h3artbl33d

Security and privacy activist

Nextcloud on OpenBSD

NextCloud on OpenBSD

NextCloud and OpenBSD are complimentary to one another. NextCloud is an awesome, secure and private alternative for propietary platforms, whereas OpenBSD forms the most secure and solid foundation to serve it on. Setting it up in the best way isn’t hard, especially using this step by step tutorial.

Preface

Back when this tutorial was initially written, things were different. The OpenBSD port relied on PHP 5.6 and there were no package updates. But the port improved (hats off, Gonzalo!) and package updates were introduced to the -stable branch (hats off, Solene!).

A rewrite of this tutorial was long overdue. Right now, it is written for 6.6 -stable and will be updated once 6.7 is released. If you have any questions or desire some help, feel free to reach out.

Installing the system

1. OpenBSD

Install OpenBSD using the install wizard.

  1. If you desire full disk encryption, follow the official FAQ to set it up.
  2. You might want to swap the /home and /var partitions during the partitioning.

After the initial boot, apply syspatch to get the latest errata fixes. Apply two options to the filesystem:

# sed -i 's/rw/rw,noatime,softdep/g' /etc/fstab

Install the edited sysctl.confand pf.conf:

# ftp https://h3artbl33d.nl/examples/{sysctl.conf,pf.conf,pf.conf.anchor.block,pf.conf.anchor.icmp,pf.conf.table.ban,pf.conf.table.martians}
# install -o root -g wheel -m 0600 -b pf.conf* /etc/
# install -o root -g wheel -m 0644 -b sysctl.conf /etc/

2. Packages

Install the packages:

# pkg_add nextcloud postgresql-server php-pdo_pgsql pecl73-redis redis
Ambiguous: choose package for php-pdo_pgsql
	0: <None>
	1: php-pdo_pgsql-7.1.33
	2: php-pdo_pgsql-7.2.29
	3: php-pdo_pgsql-7.3.16
Your choice: 3 

Link PHP:

# ln -sf /usr/local/bin/php-7.3 /usr/local/bin/php
# ln -sf /usr/local/bin/php-config-7.3 /usr/local/bin/php-config
# ln -sf /usr/local/bin/phpize-7.3 /usr/local/bin/phpize

3. Database

Initialize the database:

# su - _postgresql
$ mkdir /var/postgresql/data
$ initdb -D /var/postgresql/data -U postgres -A scram-sha-256 -E UTF8 -W

After initialization, start PostgreSQL:

# rcctl enable postgresql
# rcctl start postgresql

Create the user and database:

# psql -U postgres
Password for user postgres:
postgres=# create database nextcloud;
postgres=# create user nextcloud with encrypted password 'topsecret';
postgres=# grant all privileges on database nextcloud to nextcloud;
postgres=# \q

4. PHP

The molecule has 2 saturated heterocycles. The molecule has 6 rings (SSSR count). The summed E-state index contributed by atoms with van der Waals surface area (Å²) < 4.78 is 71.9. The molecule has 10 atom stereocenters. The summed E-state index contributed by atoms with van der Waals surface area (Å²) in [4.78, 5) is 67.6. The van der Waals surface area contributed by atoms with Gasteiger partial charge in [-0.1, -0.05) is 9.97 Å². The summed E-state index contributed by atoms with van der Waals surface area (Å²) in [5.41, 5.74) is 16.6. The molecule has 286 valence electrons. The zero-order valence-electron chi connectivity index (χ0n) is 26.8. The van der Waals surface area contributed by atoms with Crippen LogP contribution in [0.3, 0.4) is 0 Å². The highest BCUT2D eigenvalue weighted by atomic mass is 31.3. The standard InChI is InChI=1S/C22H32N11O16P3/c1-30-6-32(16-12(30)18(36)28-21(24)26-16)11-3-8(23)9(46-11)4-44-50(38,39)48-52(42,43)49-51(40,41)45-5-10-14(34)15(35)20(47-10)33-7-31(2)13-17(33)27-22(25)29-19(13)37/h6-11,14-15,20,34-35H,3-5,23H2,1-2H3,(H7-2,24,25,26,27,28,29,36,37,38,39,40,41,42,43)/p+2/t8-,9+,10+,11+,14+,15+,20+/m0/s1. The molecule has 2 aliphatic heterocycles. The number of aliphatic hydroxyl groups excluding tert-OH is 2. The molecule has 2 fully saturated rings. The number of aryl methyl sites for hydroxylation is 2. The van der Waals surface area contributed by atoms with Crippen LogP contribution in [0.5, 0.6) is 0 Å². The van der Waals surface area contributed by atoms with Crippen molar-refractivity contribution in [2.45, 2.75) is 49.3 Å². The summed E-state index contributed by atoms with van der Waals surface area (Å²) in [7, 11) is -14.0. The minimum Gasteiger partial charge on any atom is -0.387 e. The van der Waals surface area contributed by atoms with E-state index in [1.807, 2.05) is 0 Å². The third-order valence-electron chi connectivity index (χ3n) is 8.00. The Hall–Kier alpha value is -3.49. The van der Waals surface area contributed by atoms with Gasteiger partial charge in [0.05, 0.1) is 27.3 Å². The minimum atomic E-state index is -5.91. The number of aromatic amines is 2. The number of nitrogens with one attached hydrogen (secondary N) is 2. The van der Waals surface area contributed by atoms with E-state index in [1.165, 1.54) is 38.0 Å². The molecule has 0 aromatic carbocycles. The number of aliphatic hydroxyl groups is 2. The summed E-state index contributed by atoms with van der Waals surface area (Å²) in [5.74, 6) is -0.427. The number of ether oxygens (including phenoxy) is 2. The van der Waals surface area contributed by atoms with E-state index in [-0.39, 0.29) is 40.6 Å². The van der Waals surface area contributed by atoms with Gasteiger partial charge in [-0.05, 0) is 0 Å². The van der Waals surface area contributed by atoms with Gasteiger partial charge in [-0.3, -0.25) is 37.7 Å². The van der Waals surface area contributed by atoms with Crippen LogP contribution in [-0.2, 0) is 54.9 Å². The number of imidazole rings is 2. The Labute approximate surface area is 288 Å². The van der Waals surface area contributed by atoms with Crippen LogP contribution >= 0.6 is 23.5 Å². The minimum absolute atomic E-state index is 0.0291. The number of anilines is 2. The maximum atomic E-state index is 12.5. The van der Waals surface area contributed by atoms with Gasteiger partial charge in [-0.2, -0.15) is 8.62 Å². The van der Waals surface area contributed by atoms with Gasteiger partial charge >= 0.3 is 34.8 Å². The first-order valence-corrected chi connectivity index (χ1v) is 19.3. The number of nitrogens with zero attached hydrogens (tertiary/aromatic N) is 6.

Enable the extensions:

# cd /etc/php-7.3.sample
# for i in *; do ln -sf ../php-7.3.sample/$i ../php-7.3/; done

Open the configuration for editing:

# vi /etc/php-7.3.ini

Edit the following lines:

371: expose_php = Off
380: max_execution_time = 90
401: memory_limit = 512M
1786: opcache.enable=1
1789: opcache.enable_cli=1
1817: opcache.revalidate_freq=1

Save and exit. Enable and start php-fpm:

rcctl enable php73_fpm
rcctl start php73_fpm

Enable and start Redis too, which we’ll use for caching and locking:

rcctl enable redis
rcctl start redis

5. Webserver

Since OpenBSD’s httpd is chrooted, we need to make sure that hostnames can be resolved and tls certificates can be verified from within the chroot:

# mkdir -p /var/www/etc/ssl
# install -m 444 -o root -g bin /etc/resolv.conf /var/www/etc
# install -m 444 -o root -g bin /etc/ssl/cert.pem /etc/ssl/openssl.cnf /var/www/etc/ssl/

Use acme-client to obtain a certificate for your domain. There is an example configuration in /etc/examples and futher documentation can be found in the manpages.

Once done, download the sample configuration for your host:

# ftp -o /etc/httpd.conf https://h3artbl33d.nl/examples/nc-httpd.conf

Open the configuration and change the hostname from thereisno.cloud to your own hostname.

Enable and start httpd:

rcctl enable httpd
rcctl start httpd

6. Nextcloud

Allow the installation of Nextcloud:

# touch /var/www/nextcloud/config/CAN_INSTALL

Next, accessing https:///nextcloud with a web browser allows finishing the installation. Having it setup, open `/var/www/nextcloud/config/config.php` with your favorite text editor and append the following config:

  'filelocking.enabled' => true,
  'memcache.local' => '\OC\Memcache\Redis',
  'memcache.locking' => '\OC\Memcache\Redis',
  'redis' => array(
    'host' => 'localhost',
    'port' => 6379,
    'timeout' => 0.0,
    'password' => '', // Optional, if not defined no password will be used.
  ),

On OpenBSD, Nextcloud runs from a chroot. That only applies to php-fpm, the cli version of php runs outside that chroot. So, a little adjustment needs to be made in order to prevent the cronjob from failing miserably:

# touch /var/www/nextcloud/custom.config.php

Throw the following lines in (where /data is the directory that holds your Nextcloud storage, within /var/www):

<?php
$CONFIG = array (
  'datadirectory' => ((php_sapi_name() == 'cli') ? '/var/www' : '') . '/data',
);

And remove the datadirectory line from /var/www/nextcloud/config/config.php. This change prevents Nextcloud from overwriting this custom workaround.

7. Finishing up

Add the following cronjob for the root user:

*/15	*	*	*	*	su -m www -c "/usr/local/bin/php-7.3 -f /var/www/nextcloud/cron.php"

Next, set the cronjob method from the default “AJAX” to cron in the settings.

8. Done

Now, you have a fully functional Nextcloud server on OpenBSD! Congratulations.